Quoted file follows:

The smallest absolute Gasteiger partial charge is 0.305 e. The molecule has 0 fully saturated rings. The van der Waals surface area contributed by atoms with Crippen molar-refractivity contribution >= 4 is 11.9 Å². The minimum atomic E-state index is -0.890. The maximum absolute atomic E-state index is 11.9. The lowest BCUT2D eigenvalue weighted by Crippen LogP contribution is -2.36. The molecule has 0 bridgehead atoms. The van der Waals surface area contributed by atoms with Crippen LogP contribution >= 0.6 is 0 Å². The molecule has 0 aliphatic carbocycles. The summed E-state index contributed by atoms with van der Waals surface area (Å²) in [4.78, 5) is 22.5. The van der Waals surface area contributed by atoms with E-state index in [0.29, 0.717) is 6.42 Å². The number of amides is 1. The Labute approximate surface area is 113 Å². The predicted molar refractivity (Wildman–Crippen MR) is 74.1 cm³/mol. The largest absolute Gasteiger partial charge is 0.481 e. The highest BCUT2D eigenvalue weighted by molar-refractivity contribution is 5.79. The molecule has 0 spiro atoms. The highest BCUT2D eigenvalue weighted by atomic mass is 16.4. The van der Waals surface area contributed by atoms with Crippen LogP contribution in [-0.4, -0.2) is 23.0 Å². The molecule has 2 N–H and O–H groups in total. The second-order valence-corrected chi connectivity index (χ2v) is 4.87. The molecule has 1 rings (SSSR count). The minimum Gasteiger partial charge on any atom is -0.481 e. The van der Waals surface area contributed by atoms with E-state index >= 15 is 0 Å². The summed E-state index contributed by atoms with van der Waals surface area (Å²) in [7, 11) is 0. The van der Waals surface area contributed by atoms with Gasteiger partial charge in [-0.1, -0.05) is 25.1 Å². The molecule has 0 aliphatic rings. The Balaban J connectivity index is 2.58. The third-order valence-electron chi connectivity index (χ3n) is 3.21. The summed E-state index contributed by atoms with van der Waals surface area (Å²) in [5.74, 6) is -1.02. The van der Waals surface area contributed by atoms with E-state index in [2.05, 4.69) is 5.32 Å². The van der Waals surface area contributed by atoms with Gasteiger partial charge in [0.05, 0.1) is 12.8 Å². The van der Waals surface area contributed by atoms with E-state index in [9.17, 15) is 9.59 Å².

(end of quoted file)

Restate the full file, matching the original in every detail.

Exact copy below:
The smallest absolute Gasteiger partial charge is 0.305 e. The molecule has 0 fully saturated rings. The van der Waals surface area contributed by atoms with Crippen molar-refractivity contribution >= 4 is 11.9 Å². The minimum atomic E-state index is -0.890. The maximum absolute atomic E-state index is 11.9. The lowest BCUT2D eigenvalue weighted by Crippen LogP contribution is -2.36. The molecule has 0 bridgehead atoms. The van der Waals surface area contributed by atoms with Crippen LogP contribution >= 0.6 is 0 Å². The molecule has 0 aliphatic carbocycles. The summed E-state index contributed by atoms with van der Waals surface area (Å²) in [4.78, 5) is 22.5. The van der Waals surface area contributed by atoms with E-state index in [0.29, 0.717) is 6.42 Å². The number of amides is 1. The Labute approximate surface area is 113 Å². The predicted molar refractivity (Wildman–Crippen MR) is 74.1 cm³/mol. The largest absolute Gasteiger partial charge is 0.481 e. The highest BCUT2D eigenvalue weighted by molar-refractivity contribution is 5.79. The molecule has 0 spiro atoms. The highest BCUT2D eigenvalue weighted by atomic mass is 16.4. The van der Waals surface area contributed by atoms with Crippen LogP contribution in [-0.4, -0.2) is 23.0 Å². The molecule has 2 N–H and O–H groups in total. The second-order valence-corrected chi connectivity index (χ2v) is 4.87. The molecule has 1 rings (SSSR count). The minimum Gasteiger partial charge on any atom is -0.481 e. The van der Waals surface area contributed by atoms with E-state index >= 15 is 0 Å². The summed E-state index contributed by atoms with van der Waals surface area (Å²) in [7, 11) is 0. The van der Waals surface area contributed by atoms with Gasteiger partial charge in [-0.1, -0.05) is 25.1 Å². The molecule has 0 aliphatic rings. The Balaban J connectivity index is 2.58. The third-order valence-electron chi connectivity index (χ3n) is 3.21. The summed E-state index contributed by atoms with van der Waals surface area (Å²) in [5.74, 6) is -1.02. The van der Waals surface area contributed by atoms with E-state index in [2.05, 4.69) is 5.32 Å². The van der Waals surface area contributed by atoms with Gasteiger partial charge in [0.05, 0.1) is 12.8 Å². The van der Waals surface area contributed by atoms with E-state index in [9.17, 15) is 9.59 Å².